Migrant labourers work here for years, coming and going yearly, sometimes for their entire work life. They develop ties here and establish themselves to a degree, but are never able to settle with their families. Children at home grow up without fathers, while men here establish separate lives, and the fabrics of relationships and communities are strained. 

Such temporary worker programs depress standards for all workers in Canada. The migrant-worker programs are yet another tactic of the “divide and conquer” strategy that aims to divide and fracture the working class. They encourage a perception that migrant workers threaten the jobs and employment standards of the local population, when in fact it is the migrant-labour programs – not the workers – that threaten us all. 

The need to organize 

The creation of this oppressed migrant workforce must be answered by a migrant labour movement that seeks real and lasting solutions and is established in both origin and destination countries. This movement must be based on grassroots organizing initiatives that empower workers to lead their own struggle. Real changes happen only when those most affected are at the forefront of the struggle.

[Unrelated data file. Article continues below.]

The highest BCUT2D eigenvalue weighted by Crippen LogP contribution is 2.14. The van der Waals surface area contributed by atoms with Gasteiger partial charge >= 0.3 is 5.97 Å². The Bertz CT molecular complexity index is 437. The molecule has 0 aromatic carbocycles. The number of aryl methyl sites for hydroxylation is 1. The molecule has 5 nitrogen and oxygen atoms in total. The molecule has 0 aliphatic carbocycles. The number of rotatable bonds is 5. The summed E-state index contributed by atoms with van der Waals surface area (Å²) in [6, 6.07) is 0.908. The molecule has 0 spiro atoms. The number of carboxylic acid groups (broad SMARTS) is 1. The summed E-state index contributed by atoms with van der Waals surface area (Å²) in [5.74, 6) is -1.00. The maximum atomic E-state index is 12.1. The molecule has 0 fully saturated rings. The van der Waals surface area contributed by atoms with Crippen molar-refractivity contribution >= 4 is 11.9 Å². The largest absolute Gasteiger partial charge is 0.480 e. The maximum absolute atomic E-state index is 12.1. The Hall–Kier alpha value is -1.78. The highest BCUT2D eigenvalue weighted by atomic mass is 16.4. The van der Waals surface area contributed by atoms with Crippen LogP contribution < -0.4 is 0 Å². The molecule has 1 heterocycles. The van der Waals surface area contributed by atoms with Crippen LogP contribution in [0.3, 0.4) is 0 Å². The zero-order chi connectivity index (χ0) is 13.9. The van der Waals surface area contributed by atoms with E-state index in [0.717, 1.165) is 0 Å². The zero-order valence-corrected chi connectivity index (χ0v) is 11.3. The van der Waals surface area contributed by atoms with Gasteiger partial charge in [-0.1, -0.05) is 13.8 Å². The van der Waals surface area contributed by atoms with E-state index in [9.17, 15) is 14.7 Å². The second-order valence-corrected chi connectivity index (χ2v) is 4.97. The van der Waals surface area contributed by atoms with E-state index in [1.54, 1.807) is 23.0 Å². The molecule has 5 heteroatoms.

In BC, unlike other provinces, migrant farm workers are allowed to unionize. Some Canadian unions have sought to respond to their plight, as with the temporary workers employed on the Richmond-Vancouver rapid transit line and the Golden Ears Bridge over the Fraser River. The United Food and Commercial Workers operate Migrant Support Centres in Ontario, Manitoba, Quebec, and recently, BC. On the whole, however, efforts by the trade union movement to defend these workers have been sporadic. 

After my first “Canadian social history lesson” in the tomato greenhouse three years ago, many more followed. The most powerful and hopeful lessons came from the migrant farm workers themselves, who through the years have been resisting with admirable courage and dignity their “patrones” (bosses), both on the farms and in consular offices, where officials often support the employers. Sometimes they resist silently and sometimes loudly, accompanied by external supporters or just by themselves. They demand the right to be human beings, not just the “economic units” that global capital needs them to be. 


See Cultivating Farmworker Rights, Canadian Centre for Policy Alternatives, June 18, 2008. 

Adriana Paz is a co-founder of Justicia/Justice for Migrant Workers-BC, a volunteer collective that strives to promote the rights of workers who annually participate in the Seasonal Agricultural Workers Program (SAWP). 

This article is adapted from the original published in Socialist Voice, June 2008

[From WS November/December 2008]